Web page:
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Free Government Information (FGI) is a place for initiating dialogue and building consensus among the various players (libraries, government agencies, non-profit organizations, researchers, journalists, etc.) who have a stake in the preservation of and perpetual free access to government information. FGI promotes free government information through collaboration, education, advocacy and research.

DPLA releases The Impeachment Papers as a free ebook

DPLA releases The Impeachment Papers as a free ebook. By Kathleen Williams, January 21, 2020.

“The Digital Public Library of America (DPLA) is pleased to announce the release of a new ebook, The Impeachment Papers, a compendium of 38 documents related to the impeachment of Donald J. Trump. The ebook consists of witness testimony, subpoenas and other publicly available material in an easy-to-read format. Additions to the preliminary version of this ebook, originally released in December, include the report from the House Judiciary Committee; report from the House Intelligence Committee; and the Review of Four FISA Applications and Other Aspects of the FBI’s Crossfire Hurricane investigation, all of which were released to the public in December.”

‘DPLA believes that open and convenient access to accurate information allows for an informed public and is an essential service that is core to the role libraries have played in democratic societies for generations. As such, the publication of this book is a non-partisan effort that is provided without analysis or editorial perspective.”‘

Moving from the Google Book Store to a True Digital Public Library

Although many media stories about the Google Book Settlement continue to refer to Google’s project as a “library,” the smart media and knowledgeable people, including Judge Chin, understand that Google’s project is not and never was a library: “It is instead a complex and large-scale commercial enterprise in which Google — and Google alone — will obtain a license to sell millions of books for decades to come.”

In the wake of the court decision, we are seeing calls and planning for establishing an actual public, digital library as an alternative to relying on Google.

Here are some key articles:

  • Concept Note, Digital Library of America Project (as of March, 2011).

    The Digital Public Library of America (DPLA) will make the cultural and scientific heritage of humanity available, free of charge, to all.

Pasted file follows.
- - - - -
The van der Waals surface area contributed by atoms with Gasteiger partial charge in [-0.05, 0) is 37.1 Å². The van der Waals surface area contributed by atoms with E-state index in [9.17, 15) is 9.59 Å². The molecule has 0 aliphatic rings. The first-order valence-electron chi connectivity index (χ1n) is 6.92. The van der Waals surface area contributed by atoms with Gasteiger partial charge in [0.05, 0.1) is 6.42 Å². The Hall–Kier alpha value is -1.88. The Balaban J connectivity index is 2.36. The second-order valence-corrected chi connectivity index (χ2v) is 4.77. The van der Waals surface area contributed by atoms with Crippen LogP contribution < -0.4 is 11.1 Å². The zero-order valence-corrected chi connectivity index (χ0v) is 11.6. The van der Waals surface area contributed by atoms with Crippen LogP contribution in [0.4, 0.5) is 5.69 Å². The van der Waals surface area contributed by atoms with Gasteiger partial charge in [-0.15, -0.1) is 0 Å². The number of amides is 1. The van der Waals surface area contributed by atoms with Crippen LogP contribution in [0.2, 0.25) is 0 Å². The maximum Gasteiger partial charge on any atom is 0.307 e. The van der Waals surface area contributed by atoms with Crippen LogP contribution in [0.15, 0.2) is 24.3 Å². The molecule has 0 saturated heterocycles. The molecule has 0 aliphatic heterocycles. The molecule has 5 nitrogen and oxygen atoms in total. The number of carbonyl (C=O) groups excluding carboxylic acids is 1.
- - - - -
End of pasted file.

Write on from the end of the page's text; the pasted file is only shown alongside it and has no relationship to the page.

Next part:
…At the outset, its material is likely to remain hosted, as a primary matter, in a federated series of the existing digital repositories. The system would allow for broad and easy access to enormous existing collections, such as the Internet Archive, along with those in research libraries and other repositories and those to be created by future scanning…. [working] with the leading preservation technologies — HathiTrust, DuraSpace, and LOCKSS, and potentially others — to build out the nation’s existing preservation architecture. [The project should] begin with works in the public domain that have already been digitized and are accessible through the Internet Archive, HathiTrust, [and] a broad range of government material…

  • Thank You, Judge Chin, By Siva Vaidhyanathan, Chronicle of Higher Education (March 24, 2011).

    As opposed to how some university libraries celebrated Google’s announcement of its Book Search Project in 2004 because now they would not have to spend money to get digital files of their books, scientists who work on the Genome stood up and organized.

    …We lack only one thing: the political will to fight for a great and noble information system — a global digital library. I’m not talking about the haphazard rush we’ve seen to date to digitize the stacks of major research libraries. Nor a commercial venture like Google’s. I’m proposing what I call the “Human Knowledge Project”…. What I mean is a truly global digital library. To generate support for that, we need to identify the political and legal constraints, as well as articulate the payoffs.

  • Creating a digital public library without Google’s money, By Michael Hiltzik, Los Angeles Times (March 25, 2011).

    The Google books case now looks like a salvage operation for the dream of a digital library.

    …Judge Chin’s decision forces us — or allows us– to ponder the dream of a digital library without ceding our future to Google.

Darnton on Google Books Decision

Robert Darnton, director of the Harvard University Library and leader of the movement to establish a digital public library of america, writes about the Google Books Settlement decision:

  • A Digital Library Better Than Google’s, by ROBERT DARNTON, New York Times (March 23, 2011).

    … the settlement didn’t do what settlements are supposed to do, like correct an alleged infringement of copyright, or provide damages for past incidents; instead it seemed to determine the way the digital world of books would evolve in the future.

    …Perhaps Google itself could be enlisted to the cause of the digital public library. It has scanned about 15 million books; two million of that total are in the public domain and could be turned over to the library as the foundation of its collection. The company would lose nothing by this generosity, and might win admiration for its good deed.

    …only a digital public library will provide readers with what they require to face the challenges of the 21st century — a vast collection of resources that can be tapped, free of charge, by anyone, anywhere, at any time.